Mail from our readers
Mail from our readers
My thanks go to Entertainment Weekly, Cable Neuhaus, and Julia Roberts for a refreshingly straightforward interview, ”The Price of Fame” (93, Nov. 22) After reading her side of the story, I found Roberts to be an honest, likable, normal person who, because of a few popular movies she’s made, has been consistently harassed by the public and the press. When are people going to get it through their thick heads that actors are just people who deserve the same privacy and respect as anybody else? I don’t care how famous a person is, nobody deserves the kind of torment this woman has had to endure.
Leslie A. Holmes
I had never written to a magazine before until I read your interview with Julia Roberts. I really enjoyed it. As for Julia’s personal life, this is exactly what it should be: her personal life.
East Point, Ga.
I’m still not overly impressed with Julia Roberts the actress, but thanks to ”The Price of Fame” I am impressed with Julia Roberts the person.
Dawson Springs, Ky.
Thank you for that much-needed interview with Julia Roberts. It was done in excellent taste and most definitely put a lot of gossips in their place. The article gave Americans a chance to see her in a new light.
Julia Roberts can be free from the ”imprisonment” she speaks of any time she wishes and here is how: Give up acting. Move to the small town of her choice. Get an ordinary 8-to-5 job as a bookkeeper, secretary, hair-stylist, electrician, or salesperson. Then she will be able to enjoy the life of a middle-class working woman that she seems to want so desperately. How ironic that the movie star wants to be a middle-class working woman and most of us in the working middle class would love to be movie stars with all the fame and fortune that go with it.
Walter Carl Case
Thanks to EW and Julia Roberts for an insightful interview. She is one of the most sensitive and talented performers in film today.
Julia Roberts is wonderful, charming, and funny. I’ve stayed with her since her first movie and will continue to follow her career. Thanks for giving her the chance to express her honest feelings as well as the truth.
It was nice to read an unbiased article on condom ads (”TV’s Last Taboo”). As a high school senior, I praise Fox; they’ve got our attention. We’re going to have sex — even if we’re told not to. Why not do it in a safer manner than totally exposing ourselves to such things as AIDS? Anyway, who ever said teens were the only ones at risk? Or the only ones having sex? We aren’t the only ones watching commercials, either.
Broken Arrow, Okla.
Reading ”TV’s Last Taboo” compelled me to write this message to the Big Three TV networks: The time has come to put medical fact above religious and moral beliefs. AIDS is real and killing people, yet you behave as though it will go away if you close your eyes and Ignore it. If you run the ads, what would happen? Would everyone stop watching TV? Would every sponsor pull its ads? I doubt it. I say follow Fox’s lead.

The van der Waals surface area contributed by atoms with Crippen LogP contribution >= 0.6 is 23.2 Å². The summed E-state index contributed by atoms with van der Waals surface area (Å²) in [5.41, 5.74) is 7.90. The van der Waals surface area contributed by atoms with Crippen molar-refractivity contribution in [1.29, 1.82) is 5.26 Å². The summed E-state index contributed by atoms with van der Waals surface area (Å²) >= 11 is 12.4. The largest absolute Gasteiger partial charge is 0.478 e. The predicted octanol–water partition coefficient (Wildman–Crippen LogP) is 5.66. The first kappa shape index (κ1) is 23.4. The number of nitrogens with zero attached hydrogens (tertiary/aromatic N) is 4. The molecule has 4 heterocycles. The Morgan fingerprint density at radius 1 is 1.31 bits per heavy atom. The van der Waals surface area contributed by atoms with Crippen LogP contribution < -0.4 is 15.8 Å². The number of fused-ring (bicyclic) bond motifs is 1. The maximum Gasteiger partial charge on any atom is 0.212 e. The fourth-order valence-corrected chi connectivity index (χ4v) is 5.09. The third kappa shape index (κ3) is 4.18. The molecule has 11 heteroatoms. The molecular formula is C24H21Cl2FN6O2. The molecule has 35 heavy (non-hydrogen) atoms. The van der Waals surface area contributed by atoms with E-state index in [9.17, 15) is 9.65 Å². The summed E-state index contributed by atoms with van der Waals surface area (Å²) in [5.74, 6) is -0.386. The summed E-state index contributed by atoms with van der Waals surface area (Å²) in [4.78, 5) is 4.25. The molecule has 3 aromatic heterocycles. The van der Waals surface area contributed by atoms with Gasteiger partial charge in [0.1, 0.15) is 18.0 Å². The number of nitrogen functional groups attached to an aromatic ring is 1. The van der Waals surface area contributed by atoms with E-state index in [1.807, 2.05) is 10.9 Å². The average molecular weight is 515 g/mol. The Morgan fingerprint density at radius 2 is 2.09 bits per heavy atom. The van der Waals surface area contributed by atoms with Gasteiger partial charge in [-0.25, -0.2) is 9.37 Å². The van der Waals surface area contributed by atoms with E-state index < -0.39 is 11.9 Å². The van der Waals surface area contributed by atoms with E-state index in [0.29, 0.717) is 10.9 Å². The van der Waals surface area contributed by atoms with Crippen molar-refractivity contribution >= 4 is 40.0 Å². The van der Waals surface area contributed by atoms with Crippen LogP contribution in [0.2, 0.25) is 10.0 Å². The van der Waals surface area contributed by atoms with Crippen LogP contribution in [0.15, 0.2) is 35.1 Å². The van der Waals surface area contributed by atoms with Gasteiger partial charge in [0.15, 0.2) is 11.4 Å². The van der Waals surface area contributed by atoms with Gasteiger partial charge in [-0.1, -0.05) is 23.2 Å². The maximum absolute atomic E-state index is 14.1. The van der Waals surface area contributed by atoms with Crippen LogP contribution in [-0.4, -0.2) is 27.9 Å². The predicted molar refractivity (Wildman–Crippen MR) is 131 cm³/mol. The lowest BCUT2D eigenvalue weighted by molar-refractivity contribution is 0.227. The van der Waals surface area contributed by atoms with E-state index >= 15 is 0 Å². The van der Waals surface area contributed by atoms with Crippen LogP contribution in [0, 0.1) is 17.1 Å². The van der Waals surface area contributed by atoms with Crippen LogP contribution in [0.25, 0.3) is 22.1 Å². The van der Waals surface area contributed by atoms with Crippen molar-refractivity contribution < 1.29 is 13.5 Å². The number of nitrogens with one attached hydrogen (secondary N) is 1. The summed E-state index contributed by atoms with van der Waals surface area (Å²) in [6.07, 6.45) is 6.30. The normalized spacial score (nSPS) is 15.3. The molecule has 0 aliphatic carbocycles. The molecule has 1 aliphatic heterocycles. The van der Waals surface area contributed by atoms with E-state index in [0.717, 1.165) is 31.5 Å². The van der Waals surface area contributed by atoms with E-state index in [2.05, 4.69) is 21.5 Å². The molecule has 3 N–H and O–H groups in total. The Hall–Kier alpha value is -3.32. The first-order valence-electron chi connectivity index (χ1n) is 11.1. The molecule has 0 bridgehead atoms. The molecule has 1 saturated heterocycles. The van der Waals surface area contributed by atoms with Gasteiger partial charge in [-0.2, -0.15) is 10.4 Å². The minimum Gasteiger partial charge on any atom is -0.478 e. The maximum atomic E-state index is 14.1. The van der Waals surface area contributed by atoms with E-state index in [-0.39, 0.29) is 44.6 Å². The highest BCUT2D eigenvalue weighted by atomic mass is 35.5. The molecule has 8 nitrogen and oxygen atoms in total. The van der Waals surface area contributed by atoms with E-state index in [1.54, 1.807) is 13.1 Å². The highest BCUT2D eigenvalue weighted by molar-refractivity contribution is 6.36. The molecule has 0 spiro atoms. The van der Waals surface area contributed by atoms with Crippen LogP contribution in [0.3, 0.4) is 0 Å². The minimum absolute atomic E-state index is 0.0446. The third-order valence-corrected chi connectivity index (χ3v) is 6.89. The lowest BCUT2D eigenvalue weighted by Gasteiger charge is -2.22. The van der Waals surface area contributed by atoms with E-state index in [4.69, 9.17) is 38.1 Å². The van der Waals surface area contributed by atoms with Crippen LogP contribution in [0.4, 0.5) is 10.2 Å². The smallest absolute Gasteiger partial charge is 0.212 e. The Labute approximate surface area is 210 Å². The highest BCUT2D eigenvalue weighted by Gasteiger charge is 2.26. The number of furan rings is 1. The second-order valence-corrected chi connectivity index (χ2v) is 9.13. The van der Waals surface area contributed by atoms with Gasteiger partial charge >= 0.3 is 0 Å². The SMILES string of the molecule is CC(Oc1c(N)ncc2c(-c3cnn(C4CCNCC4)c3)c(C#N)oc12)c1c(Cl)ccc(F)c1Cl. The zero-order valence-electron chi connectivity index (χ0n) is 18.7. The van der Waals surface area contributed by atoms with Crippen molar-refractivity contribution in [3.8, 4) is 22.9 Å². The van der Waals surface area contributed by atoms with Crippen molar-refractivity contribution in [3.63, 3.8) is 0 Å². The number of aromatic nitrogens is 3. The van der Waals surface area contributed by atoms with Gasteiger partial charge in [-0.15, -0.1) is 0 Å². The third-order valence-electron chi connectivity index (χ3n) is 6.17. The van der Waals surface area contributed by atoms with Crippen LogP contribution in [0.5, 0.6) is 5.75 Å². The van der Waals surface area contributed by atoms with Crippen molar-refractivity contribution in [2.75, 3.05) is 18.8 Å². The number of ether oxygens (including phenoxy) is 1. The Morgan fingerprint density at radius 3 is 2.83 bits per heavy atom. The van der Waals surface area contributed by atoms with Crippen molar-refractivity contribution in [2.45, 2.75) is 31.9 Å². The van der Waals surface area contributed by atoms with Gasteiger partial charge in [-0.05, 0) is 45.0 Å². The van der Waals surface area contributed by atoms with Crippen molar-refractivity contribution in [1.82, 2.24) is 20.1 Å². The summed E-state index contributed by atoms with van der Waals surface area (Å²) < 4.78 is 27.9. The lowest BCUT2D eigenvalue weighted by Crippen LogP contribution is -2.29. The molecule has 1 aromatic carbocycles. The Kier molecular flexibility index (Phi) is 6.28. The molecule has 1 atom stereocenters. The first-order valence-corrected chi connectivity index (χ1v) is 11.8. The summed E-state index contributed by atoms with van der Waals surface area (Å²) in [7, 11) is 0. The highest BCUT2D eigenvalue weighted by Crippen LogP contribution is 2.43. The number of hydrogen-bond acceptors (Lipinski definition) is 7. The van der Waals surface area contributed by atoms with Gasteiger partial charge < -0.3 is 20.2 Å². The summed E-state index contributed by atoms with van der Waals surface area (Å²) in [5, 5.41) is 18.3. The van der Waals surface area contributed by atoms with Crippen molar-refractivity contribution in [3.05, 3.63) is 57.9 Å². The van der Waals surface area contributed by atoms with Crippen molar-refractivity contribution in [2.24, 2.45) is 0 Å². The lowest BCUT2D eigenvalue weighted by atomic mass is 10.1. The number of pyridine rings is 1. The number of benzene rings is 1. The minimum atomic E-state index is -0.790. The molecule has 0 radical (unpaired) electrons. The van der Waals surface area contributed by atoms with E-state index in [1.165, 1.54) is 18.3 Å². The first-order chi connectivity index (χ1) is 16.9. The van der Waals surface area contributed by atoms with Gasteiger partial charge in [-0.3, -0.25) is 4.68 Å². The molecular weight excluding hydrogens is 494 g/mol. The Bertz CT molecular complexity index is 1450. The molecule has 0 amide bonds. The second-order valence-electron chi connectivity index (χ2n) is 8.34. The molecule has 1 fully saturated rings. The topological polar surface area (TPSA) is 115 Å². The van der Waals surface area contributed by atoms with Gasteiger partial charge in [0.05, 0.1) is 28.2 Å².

Bowling Green, Ohio
Even though I’m only 16 I enjoy your Parents’ Guide to movies. It lets you know everything you want about a movie. That way you can avoid the movies you usually come out of saying, ”Man, I just blew six bucks.”
I wholeheartedly oppose your statements about Madonna. According to the writers of your Parents’ Guide, ”Young girls love Madonna; they all seem to want to be her.” By assigning only adult male writers to write an article concerning young children, you stereotype us. Most of my female friends and I feel Madonna’s videos are indecent. They are a bad influence on young girls and not well suited for young boys. Yet she has made your cover three times. More than 50 of your staffers are women; surely they can find a more dignified female to promote.
In a review of the TV program Walter and Emily you gave the wrong name of the young actor portraying Zack. His name is Matthew Lawrence, not Joey Lawrence. Joey is another talented actor who is on NBC’s Blossom. I wonder if they’re related?
Editor’s note: Matthew Lawrence, 11, is the younger brother of Joey, 15.
Regarding my ”Gift-Wrapped JFK” piece (90, Nov. 1), Warner Bros. publicity president Robert G. Friedman penned an irate letter (93, Nov. 22) disputing several facts. He insisted that Memoirs of an Invisible Man was ”never” a holiday movie, much less pushed aside to make way for JFK‘s wide Christmas release, and that The Last Boy Scout is not ”somewhat lackluster” but destined for cinematic greatness. However, Variety (Nov. 11) confirmed that Warner “already has bumped the Chevy Chase vehicle Memoirs of an Invisible Man to make room” for JFK. Reportedly Warner is planning to open Bruce Willis’ The Last Boy Scout without any critics’ screenings, a policy not usually associated with ”excellent” movies. Friedman’s memory has suffered a selective failure if he does not recall my questions concerning these other two Warner releases.
New York City
Editor’s Note: There were two writers named Anthony Bruno, and we ran a picture of the wrong one in our ”AIDS 1991” article. The Anthony Bruno whose photo appeared in the original piece is very much alive and well and an author of mystery novels (Bad Guys, Bad Blood).
The photo accompanying Nicholas Dante’s bio mistakenly pictured the late James Kirkwood, who coauthored A Chorus Line with Dante.